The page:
Third Year

Advanced Italian Composition and Stylistics

This module presents a review of linguistic patterns, complex syntax and morphology and introduces elements of sociolinguistics and stylistics. Expansion of both active and passive vocabulary is an integral part of this module as a large vocabulary base plays a crucial role in receptive and productive skills. The module focuses on developing the student's writing skills, thus it presents useful strategies that can be applied to specific writing tasks, making use of different registers. It also introduces students to basic theoretical principles of translation to and from the target language.

Italian: Negotiating Language

Emphasis is on refining writing and reading skills to enable the student to handle a wide range of texts that include newspaper articles, advertisements and business correspondence. It introduces students to computer language and basic computer skills. Students are exposed to the culture of the work environment in an Italian context. A number of business situations are presented, which range from handling telephone calls, leaving messages, giving instructions and taking minutes, to preparing for job interviews, writing up a CV, and applying for a job in response to particular advertisements. Students will also be expected to develop the necessary skills to translate texts in the different registers and relating to specific sectors (business, tourism, journalism, advertising etc.).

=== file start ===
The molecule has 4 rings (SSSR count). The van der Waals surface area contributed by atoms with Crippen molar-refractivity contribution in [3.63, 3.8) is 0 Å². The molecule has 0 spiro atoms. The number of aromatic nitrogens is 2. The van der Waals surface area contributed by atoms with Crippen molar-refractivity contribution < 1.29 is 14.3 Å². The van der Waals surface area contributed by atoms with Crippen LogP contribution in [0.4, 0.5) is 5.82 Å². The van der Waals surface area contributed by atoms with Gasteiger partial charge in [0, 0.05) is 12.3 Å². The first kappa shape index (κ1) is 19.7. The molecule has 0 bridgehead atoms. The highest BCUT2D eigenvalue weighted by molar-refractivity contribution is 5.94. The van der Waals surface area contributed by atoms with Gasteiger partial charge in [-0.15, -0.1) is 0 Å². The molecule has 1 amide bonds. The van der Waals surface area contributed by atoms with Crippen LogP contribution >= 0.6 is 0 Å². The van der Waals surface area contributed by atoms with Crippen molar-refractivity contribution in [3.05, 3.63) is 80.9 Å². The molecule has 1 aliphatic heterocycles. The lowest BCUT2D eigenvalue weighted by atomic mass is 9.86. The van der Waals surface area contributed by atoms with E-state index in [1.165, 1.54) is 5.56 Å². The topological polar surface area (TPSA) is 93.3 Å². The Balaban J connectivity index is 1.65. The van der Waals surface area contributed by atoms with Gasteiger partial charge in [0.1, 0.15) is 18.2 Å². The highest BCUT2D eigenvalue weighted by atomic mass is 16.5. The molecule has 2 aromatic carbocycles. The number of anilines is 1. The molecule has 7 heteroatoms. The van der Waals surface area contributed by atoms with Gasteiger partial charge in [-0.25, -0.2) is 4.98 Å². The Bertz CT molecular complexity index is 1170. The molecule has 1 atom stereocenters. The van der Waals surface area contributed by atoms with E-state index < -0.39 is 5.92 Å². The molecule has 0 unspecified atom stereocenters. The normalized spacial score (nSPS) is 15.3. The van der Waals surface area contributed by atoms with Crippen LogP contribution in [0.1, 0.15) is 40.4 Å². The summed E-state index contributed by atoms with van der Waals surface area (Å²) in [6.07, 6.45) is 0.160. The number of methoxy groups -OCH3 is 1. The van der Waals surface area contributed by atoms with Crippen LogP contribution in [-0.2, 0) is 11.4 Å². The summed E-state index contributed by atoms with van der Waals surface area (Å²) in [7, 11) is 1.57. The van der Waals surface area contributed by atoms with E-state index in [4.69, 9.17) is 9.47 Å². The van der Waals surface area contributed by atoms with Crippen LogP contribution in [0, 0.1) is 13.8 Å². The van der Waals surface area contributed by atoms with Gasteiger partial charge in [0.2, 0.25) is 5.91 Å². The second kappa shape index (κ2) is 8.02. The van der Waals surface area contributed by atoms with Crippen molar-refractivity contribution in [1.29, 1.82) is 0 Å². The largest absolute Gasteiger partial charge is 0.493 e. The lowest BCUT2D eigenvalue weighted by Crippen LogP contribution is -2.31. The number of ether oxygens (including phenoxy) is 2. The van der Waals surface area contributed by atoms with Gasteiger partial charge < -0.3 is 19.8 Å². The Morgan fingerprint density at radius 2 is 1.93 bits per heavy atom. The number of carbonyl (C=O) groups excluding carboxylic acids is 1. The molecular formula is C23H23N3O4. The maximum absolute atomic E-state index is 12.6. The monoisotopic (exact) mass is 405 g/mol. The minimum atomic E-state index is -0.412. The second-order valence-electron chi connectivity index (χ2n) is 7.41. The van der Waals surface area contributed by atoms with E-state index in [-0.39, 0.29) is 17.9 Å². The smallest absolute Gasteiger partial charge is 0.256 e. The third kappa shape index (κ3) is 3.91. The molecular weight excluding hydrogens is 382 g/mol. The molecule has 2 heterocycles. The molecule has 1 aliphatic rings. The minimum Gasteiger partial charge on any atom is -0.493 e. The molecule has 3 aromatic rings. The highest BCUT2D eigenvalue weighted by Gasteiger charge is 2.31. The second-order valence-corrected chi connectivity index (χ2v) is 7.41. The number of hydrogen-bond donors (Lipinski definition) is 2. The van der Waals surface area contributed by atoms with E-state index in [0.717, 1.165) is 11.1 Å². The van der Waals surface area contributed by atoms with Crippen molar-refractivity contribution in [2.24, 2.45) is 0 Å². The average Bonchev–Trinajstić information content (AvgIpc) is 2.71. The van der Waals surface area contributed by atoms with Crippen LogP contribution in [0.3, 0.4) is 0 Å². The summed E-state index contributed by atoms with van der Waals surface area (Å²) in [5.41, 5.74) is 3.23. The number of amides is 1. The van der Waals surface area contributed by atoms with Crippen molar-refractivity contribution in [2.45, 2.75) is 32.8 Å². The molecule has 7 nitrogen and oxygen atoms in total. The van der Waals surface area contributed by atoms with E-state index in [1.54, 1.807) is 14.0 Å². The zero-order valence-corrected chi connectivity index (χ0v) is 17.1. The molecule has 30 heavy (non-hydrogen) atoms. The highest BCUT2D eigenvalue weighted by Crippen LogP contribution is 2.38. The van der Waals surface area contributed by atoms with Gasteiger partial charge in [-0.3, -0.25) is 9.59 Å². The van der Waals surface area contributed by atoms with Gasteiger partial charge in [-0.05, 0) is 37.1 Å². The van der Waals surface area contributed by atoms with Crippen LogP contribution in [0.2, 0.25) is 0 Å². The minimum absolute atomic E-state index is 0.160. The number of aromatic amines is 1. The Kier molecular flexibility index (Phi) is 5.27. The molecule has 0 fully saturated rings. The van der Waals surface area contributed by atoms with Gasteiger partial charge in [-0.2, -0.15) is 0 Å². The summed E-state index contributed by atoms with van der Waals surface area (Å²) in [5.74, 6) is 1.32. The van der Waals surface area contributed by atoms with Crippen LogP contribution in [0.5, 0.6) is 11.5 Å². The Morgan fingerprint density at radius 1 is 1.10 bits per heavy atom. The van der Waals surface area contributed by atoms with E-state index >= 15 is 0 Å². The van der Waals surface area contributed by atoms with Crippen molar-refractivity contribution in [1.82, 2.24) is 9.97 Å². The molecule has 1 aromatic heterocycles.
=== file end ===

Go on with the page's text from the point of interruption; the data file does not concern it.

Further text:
Italian Neo-Realism

This module examines the debate surrounding the concept of Neo-realism and the place of ideology in novels and films of post W.W. II Italy. The neo-realist period proper strictly speaking spans little more than a decade, but it influenced both themes and narrative techniques found in more contemporary literary or cinematic texts. Earlier texts are compared with significant later ones revisiting the same themes. The module also introduces the primary concepts of film criticism and highlights the reciprocal influences of two different narrative genres.

This course is taught in English and texts are read in English (Students majoring in Italian are required to read them in Italian). Films are in Italian with English subtitles.

Selected Topics in Italian Literature

The literary periods, and thus most representative genres, studied in this course varies from year to year. It always involves, however, the detailed study of a selection of literary genres, ranging from the novel, short story, lyric and/or epic poetry, treatise, drama or popular fiction. The emphasis is on critical analysis of texts therefore the module develops close-reading and interpretive skills, applied to different types of literary genres. It expands students' ability to apply different literary theories to the analysis of diverse genres.